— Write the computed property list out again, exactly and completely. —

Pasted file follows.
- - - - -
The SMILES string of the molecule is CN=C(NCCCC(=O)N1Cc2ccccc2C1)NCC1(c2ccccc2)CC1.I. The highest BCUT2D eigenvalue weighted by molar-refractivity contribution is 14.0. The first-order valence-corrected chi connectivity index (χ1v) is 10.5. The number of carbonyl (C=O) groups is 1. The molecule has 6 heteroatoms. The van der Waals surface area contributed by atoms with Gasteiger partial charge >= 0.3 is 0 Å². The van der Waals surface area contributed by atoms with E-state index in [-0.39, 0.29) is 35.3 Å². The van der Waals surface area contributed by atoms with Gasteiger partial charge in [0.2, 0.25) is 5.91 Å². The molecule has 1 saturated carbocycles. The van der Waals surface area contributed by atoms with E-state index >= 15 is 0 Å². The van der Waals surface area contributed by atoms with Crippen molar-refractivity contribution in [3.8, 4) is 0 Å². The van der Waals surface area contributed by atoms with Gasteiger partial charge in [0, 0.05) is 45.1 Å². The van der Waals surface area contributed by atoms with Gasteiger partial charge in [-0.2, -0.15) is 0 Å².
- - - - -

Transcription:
The SMILES string of the molecule is CN=C(NCCCC(=O)N1Cc2ccccc2C1)NCC1(c2ccccc2)CC1.I. The highest BCUT2D eigenvalue weighted by molar-refractivity contribution is 14.0. The first-order valence-corrected chi connectivity index (χ1v) is 10.5. The number of carbonyl (C=O) groups is 1. The molecule has 6 heteroatoms. The van der Waals surface area contributed by atoms with Gasteiger partial charge >= 0.3 is 0 Å². The van der Waals surface area contributed by atoms with E-state index in [-0.39, 0.29) is 35.3 Å². The van der Waals surface area contributed by atoms with Gasteiger partial charge in [0.2, 0.25) is 5.91 Å². The molecule has 1 saturated carbocycles. The van der Waals surface area contributed by atoms with E-state index >= 15 is 0 Å². The van der Waals surface area contributed by atoms with Crippen molar-refractivity contribution in [3.8, 4) is 0 Å². The van der Waals surface area contributed by atoms with Gasteiger partial charge in [0, 0.05) is 45.1 Å². The van der Waals surface area contributed by atoms with Gasteiger partial charge in [-0.2, -0.15) is 0 Å².